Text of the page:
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The Upload: Your tech news briefing for Tuesday, January 27

The Upload: Your tech news briefing for Tuesday, January 27

Apple's financials on tap ... IBM says it's not laying off a quarter of its workforce ... and more

iPhone 6 and 6 Plus

iPhone 6 and 6 Plus

Look for iPhone sales data with Apple earnings

Apple reports earnings on Tuesday for what may be its most profitable quarter to date: analyst expectations are for a 17 percent increase in revenue and net income of $15.3 billion. The company is also expected to share data on iPhone sales that show it is closing in on smartphone leader Samsung.

Microsoft hits revenue target but Windows business sinks

Microsoft reported revenue just ahead of analyst expectations at $26.47 billion on Monday, but profit was about 10 percent down year on year to $5.86 billion. Digging into the numbers reveals that the unit where Windows and Office OEM sales sit saw a 25 percent decline in revenue.

Who's who at the new Hewlett-Packard, HP Inc.

It's official: When Hewlett-Packard splits in two, Meg Whitman will be leading the Hewlett-Packard Enterprise company, and Dion Weisler will run HP Inc., the PC and printer unit. Re/code has the full run-down of executives who will be working alongside Whitman in the enterprise business.

IBM knocks down layoff report

Don't expect IBM to cut as many as 100,000 workers this week, as reported the other day, a spokesman told the Wall Street Journal. He pointed out that the company has already booked a restructuring charge and plans to cut several thousand jobs, but not 26 percent of its workforce as was rumored.

Connected cars may number 250 million by 2020

Research firm Gartner expects about a quarter of a billion cars with built-in wireless connectivity to be on the road by 2020. In-vehicle wireless is migrating from luxury vehicles down to the mass market, meeting demand for more access to mobile content and better service from smartphones and tablets.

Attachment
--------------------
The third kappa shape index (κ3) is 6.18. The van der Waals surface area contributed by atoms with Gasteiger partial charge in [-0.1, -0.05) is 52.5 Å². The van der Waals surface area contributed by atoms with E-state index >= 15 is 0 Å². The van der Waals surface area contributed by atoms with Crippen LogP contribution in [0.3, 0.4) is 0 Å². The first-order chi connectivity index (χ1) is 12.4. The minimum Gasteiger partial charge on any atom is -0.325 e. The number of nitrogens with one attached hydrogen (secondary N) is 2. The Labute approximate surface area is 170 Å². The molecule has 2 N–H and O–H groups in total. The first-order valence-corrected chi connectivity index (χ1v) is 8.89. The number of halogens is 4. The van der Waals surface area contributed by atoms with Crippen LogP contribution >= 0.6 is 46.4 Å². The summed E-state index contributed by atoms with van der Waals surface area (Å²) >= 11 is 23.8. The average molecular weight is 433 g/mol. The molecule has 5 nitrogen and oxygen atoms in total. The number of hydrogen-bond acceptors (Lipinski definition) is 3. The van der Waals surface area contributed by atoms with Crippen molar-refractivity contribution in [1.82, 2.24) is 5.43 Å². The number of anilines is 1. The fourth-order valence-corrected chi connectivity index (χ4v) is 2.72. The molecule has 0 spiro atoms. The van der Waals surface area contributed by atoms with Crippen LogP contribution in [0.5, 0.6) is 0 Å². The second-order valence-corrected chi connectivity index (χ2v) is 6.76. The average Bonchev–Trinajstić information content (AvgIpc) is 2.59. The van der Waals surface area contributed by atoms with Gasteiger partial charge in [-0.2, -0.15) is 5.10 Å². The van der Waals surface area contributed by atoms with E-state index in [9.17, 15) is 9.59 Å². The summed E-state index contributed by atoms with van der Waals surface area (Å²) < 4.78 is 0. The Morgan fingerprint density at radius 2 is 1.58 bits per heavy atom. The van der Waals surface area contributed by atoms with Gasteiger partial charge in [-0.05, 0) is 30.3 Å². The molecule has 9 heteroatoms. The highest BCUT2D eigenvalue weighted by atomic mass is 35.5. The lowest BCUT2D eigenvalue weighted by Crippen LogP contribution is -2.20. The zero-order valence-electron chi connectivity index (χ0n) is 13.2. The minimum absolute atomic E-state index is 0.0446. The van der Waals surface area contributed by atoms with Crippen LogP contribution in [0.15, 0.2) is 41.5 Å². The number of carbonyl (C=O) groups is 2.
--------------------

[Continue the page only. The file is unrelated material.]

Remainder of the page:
... And the government may know where all those cars are

The U.S. government has built a massive national database to track vehicles moving around the U.S. in real time, the Wall Street Journal reports. The paper quoted Sen. Patrick Leahy, senior Democrat on the Senate Judiciary Committee, calling for more accountability; he said Americans shouldn't have to fear "their locations and movements are constantly being tracked and stored in a massive government database."

All it took was a simple search to put investigators on Silk Road founder's trail

As the trial of alleged Silk Road mastermind Ross Ulbricht continued in New York this week, a tax investigator took the stand to describe how the defendant first came to the attention of law enforcement: via a simple Google search. He entered the name of the notorious e-commerce market for drugs and tracked down the earliest online mentions.

Watch now

Monday marked Motorola's return to the Chinese market after a two-year absence, brought back by its new owner Lenovo. Take a look at its new high-end phones that offer consumers lots of customization options.

One last thing

Meet the man behind OneWeb: Businessweek's Ashlee Vance profiles Greg Wyler, who wants to bring Internet access to everyone on the planet with an array of low-orbit satellites.

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